Viewpoint: Cross-Border Considerations for International Executives

By Brian J. MacDonough August 19, 2020
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​In today's global economy, executives are increasingly called upon to navigate the opportunities and challenges of conducting business around the world. Far too often, however, international executives ignore or are unaware of the impact that cross-border employment may have on their compensation, benefits and personal liability. Below are some common employment issues for executives to consider when navigating international employment relationships.

Tax Equalization and Protection Strategies

Handling taxes for routine cross-border employment arrangements has become vastly more complicated for U.S. executives working internationally.

Understanding and planning for potential tax liabilities, including the dreaded double taxation, when income tax is paid twice, is crucial for international executives and often requires coordination between the executive's employment counsel and tax advisors. This coordination may include, among other protective strategies, the negotiation and implementation of tax equalization benefits, whereby executives are effectively kept whole, paying no more in taxes than they would have paid had their compensation been subjected to U.S. taxation only.

Rights and Obligations Under U.S. and Foreign Laws

Whether the employment arrangement is a traditional expatriate (expat) arrangement (i.e., an executive living and working outside the U.S.), or the executive is located in the U.S. and is employed by and/or affiliated with a foreign company, it is not uncommon for certain aspects of the employment relationship to be governed by more than one country's laws. For example, a U.S. citizen living and working overseas for a U.S.-controlled company remains protected by and subjected to certain federal anti-discrimination laws, including Title VII of the Civil Rights of 1964, the Age Discrimination in Employment Act, and the Americans with Disabilities Act. At the same time, the executive may also be protected by and have obligations under the anti-discrimination laws of the foreign jurisdiction.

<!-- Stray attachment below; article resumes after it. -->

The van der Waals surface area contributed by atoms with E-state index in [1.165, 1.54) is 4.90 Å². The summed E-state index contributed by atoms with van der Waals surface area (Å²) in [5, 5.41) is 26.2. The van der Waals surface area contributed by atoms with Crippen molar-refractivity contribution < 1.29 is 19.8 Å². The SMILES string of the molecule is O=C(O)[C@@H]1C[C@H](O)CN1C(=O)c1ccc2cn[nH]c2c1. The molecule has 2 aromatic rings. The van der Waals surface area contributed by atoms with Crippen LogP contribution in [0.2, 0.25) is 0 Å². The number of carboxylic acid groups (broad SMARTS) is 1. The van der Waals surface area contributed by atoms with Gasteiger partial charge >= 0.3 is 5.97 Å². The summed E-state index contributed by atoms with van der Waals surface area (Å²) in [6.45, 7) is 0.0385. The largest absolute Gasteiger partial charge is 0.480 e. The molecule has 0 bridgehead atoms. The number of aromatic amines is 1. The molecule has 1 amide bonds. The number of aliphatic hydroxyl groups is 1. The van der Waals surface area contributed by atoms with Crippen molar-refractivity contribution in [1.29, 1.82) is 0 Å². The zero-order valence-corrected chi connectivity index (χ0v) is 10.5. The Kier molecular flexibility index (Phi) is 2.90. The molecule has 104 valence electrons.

Similarly, for an executive employed in the U.S. by the U.S. subsidiary of a foreign parent company, it would not be uncommon for the terms of the employment agreement to be governed under the laws of the applicable work location in the U.S. By contrast, the agreements governing the terms of the executive's equity grants and/or duties and responsibilities as a director and officer of the parent company are governed under the laws of the country where the company is legally located.

[SHRM members-only toolkit: Introduction to the Global Human Resources Discipline]

Employment Terms for the International Executive

In addition to the terms and conditions that should be addressed in all executive employment agreements (e.g., job title, duties, compensation, severance protections, post-employment restrictions), there are numerous other terms that should be considered in the context of cross-border and expat arrangements:

  • Employing entity (U.S. entity, foreign entity or both).
  • Reporting and authority within the U.S. and foreign entities.
  • Applicable law and venue for dispute resolution.
  • Location-specific defense and indemnification.
  • Immigration and visas.
  • Relocation (individual or family).
  • Travel requirements or restrictions on travel.
  • Housing and transportation.
  • Security (individual or family).
  • Family education costs.
  • Repatriation.
  • Scope of post-employment restrictions.
  • Post-employment tax assistance.

With employment regulations that can vary significantly from country to country and the ever-changing tax landscape, even the most seasoned executives can find themselves over their heads when trying to navigate the waters of international employment matters. At a minimum, the executive should know the rules before trying to negotiate a favorable arrangement.

Brian J. MacDonough is chair of Sherin and Lodgen's employment department in Boston. He is a member of the International Forum of Senior Executive Advisors and collaborates with employment law specialists around the world.

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